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Re: Alarming ride in downpour today – braking advice

26 July 2014 - 10:15am
Many thanks for all the helpful replies. I use both brakes, with the rear one fractionally earlier than the front. I do need to be more skilled, though, so will practice somewhere quieter. I hadn't realised about squidging them often on the road – I usually do this to clear off mud from cyclepaths in the rain.

The brake pads were new a couple of months ago and I thought they'd bedded in by now, but they could very well need adjusting as they sometimes make a noise in the dry and feel slightly less effective than those on my MTB. Haven't had a skid for a very long while so I was quite unnerved.

Vantage - Interesting point about tyre pressure as I'd inflated the rear to 1 bar below max that morning. Ditto for bike handling - this is a relatively new bike and lighter than what I've been used to, so I'm still familiarising myself. It's noticeable that there is much less room for error than on the heavy duty MTB.

As for front wheel skids - I certainly hope I can avoid those

Re: Cyclsit just fails to get Darwin award

26 July 2014 - 9:55am
Michael R wrote:So close to qualifying

http://michaelroberts4004.wordpress.com ... -garstang/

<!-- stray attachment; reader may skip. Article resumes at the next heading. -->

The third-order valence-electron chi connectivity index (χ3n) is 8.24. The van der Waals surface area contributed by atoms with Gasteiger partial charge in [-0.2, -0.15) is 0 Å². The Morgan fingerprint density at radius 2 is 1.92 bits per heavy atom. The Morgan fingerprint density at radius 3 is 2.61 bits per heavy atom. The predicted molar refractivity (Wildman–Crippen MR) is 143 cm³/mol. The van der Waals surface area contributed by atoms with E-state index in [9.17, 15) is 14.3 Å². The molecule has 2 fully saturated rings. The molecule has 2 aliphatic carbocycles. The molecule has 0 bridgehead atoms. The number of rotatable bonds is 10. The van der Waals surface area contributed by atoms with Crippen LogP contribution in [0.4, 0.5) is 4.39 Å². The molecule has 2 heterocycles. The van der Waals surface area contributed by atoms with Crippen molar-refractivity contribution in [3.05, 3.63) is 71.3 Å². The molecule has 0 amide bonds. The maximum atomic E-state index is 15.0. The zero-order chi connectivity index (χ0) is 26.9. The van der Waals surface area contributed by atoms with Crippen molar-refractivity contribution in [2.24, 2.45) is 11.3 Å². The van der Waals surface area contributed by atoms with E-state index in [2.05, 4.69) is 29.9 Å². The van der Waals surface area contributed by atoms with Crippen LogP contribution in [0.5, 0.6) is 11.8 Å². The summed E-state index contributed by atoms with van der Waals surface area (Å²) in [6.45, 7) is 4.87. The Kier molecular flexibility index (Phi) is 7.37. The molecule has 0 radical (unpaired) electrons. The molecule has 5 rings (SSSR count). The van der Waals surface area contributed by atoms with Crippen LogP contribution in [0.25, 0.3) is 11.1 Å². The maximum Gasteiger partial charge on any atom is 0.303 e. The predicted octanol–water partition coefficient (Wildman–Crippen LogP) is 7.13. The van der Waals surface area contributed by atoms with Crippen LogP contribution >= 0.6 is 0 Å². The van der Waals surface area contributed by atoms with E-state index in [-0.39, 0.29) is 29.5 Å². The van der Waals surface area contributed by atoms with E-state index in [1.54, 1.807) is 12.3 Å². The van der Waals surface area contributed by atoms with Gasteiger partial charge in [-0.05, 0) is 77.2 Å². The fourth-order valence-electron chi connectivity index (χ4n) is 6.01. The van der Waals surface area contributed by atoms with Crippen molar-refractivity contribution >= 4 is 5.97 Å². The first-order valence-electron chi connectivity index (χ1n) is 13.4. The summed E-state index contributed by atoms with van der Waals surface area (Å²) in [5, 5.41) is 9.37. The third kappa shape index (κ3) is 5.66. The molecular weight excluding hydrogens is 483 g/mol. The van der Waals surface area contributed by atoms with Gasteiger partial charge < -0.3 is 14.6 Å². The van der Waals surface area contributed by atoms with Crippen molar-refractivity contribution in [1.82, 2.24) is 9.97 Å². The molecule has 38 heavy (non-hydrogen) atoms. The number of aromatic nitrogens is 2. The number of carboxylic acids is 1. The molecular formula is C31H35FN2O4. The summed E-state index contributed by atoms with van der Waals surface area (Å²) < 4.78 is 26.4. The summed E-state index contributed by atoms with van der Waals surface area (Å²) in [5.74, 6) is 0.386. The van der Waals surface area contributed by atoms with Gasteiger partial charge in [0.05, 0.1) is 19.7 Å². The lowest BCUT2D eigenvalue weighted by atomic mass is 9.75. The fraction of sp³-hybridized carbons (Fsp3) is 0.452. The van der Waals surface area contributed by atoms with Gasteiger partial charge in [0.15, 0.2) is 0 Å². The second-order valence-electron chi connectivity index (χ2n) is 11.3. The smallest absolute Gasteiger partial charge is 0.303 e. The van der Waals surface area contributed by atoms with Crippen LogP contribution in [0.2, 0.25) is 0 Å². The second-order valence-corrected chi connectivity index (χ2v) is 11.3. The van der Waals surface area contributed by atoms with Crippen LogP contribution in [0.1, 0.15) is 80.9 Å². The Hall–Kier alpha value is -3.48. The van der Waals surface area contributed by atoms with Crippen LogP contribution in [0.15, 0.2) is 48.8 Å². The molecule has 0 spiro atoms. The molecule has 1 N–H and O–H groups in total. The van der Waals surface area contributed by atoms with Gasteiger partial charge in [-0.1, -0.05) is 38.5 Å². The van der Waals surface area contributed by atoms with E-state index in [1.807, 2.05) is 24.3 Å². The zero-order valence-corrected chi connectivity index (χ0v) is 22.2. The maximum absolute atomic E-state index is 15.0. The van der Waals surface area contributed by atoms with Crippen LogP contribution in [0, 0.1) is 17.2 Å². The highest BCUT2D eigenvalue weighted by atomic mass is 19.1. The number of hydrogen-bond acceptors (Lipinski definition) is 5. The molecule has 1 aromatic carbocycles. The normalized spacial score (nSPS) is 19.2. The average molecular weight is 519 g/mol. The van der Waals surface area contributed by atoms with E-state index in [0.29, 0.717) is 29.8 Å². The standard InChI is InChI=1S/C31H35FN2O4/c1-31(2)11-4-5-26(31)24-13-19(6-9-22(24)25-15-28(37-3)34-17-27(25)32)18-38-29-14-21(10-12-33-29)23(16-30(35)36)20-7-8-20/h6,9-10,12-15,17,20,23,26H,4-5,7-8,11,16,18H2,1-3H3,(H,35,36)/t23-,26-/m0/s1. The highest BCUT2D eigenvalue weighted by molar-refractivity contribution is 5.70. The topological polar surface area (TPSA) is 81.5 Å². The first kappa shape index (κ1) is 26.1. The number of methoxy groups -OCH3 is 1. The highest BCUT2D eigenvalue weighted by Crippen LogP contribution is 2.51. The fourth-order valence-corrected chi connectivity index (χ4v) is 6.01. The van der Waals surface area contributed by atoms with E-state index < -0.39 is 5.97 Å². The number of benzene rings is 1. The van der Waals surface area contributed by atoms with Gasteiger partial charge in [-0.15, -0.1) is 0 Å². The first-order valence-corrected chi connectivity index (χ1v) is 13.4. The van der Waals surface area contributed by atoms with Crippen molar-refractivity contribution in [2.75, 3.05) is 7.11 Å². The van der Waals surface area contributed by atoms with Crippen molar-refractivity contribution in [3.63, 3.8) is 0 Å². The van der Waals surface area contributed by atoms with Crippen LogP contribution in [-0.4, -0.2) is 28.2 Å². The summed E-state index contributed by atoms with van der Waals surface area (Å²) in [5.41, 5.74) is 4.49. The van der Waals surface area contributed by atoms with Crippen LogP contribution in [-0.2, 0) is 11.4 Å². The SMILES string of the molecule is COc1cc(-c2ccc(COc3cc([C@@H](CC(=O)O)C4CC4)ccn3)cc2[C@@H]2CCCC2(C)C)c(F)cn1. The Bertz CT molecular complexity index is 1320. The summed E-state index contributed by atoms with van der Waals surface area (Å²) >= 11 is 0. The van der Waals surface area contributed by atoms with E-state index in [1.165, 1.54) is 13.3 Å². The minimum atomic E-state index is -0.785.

You clearly need to understand the rules of the road for cyclists.

1. It is never the cyclist's fault.

2. If it is the cyclist's fault, Rule 1 applies.

Re: Alarming ride in downpour today – braking advice

26 July 2014 - 7:37am
Had a front wheel skid when I was on a wet grassy slope on my mountain bike. Scared the life out of me, there was a wall at the bottom of the slope. First time I've used cadence braking on a bike http://en.wikipedia.org/wiki/Cadence_braking
I was fortunate that I was going down the hill square to the slope, so there was no lateral force to wash out the front wheel.
Something in the tool box for the future.

Neil

Think while riding.

26 July 2014 - 6:20am
I just thought I'd share this with you. Yesterday, being bored, and having just fitted a working cycle computer thingy to my bike, I decided, for lack of a better idea, to cycle to the local holy temple of gadgets, otherwise known as Maplins. I should mention that the bike is a very tall hybrid that has been adapted as a Dutch sit up and beg style. Comfortable but very tall.

The route requires a dismount to walk the bike over a footbridge. As I'm approaching the bridge, for reasons I will never understand, and without a second's thought (obviously, as you will read), I positioned my right foot on the bottom stroke of the pedal, placed my weight onto it, and hoisted my left leg over to perform a moving dismount that any 12 year old would manage without missing a beat. Only when my left leg had reached the point of no return did my brain do me the courtesy of reminding me that I had not done such a thing for at least thirty years! It also pointed out that the bike was rapidly slowing to a stop and I was running out of road. Well, I was committed (or maybe should be) so I continued as planned, or at least frantically hoped by now, and by dint of some long forgotten gymnastic ability managed to throw myself into a reasonable facsimile of said dismount, only having to hop half a dozen times before I heaved to a grateful stop. I have no plans to repeat this unplanned experiment.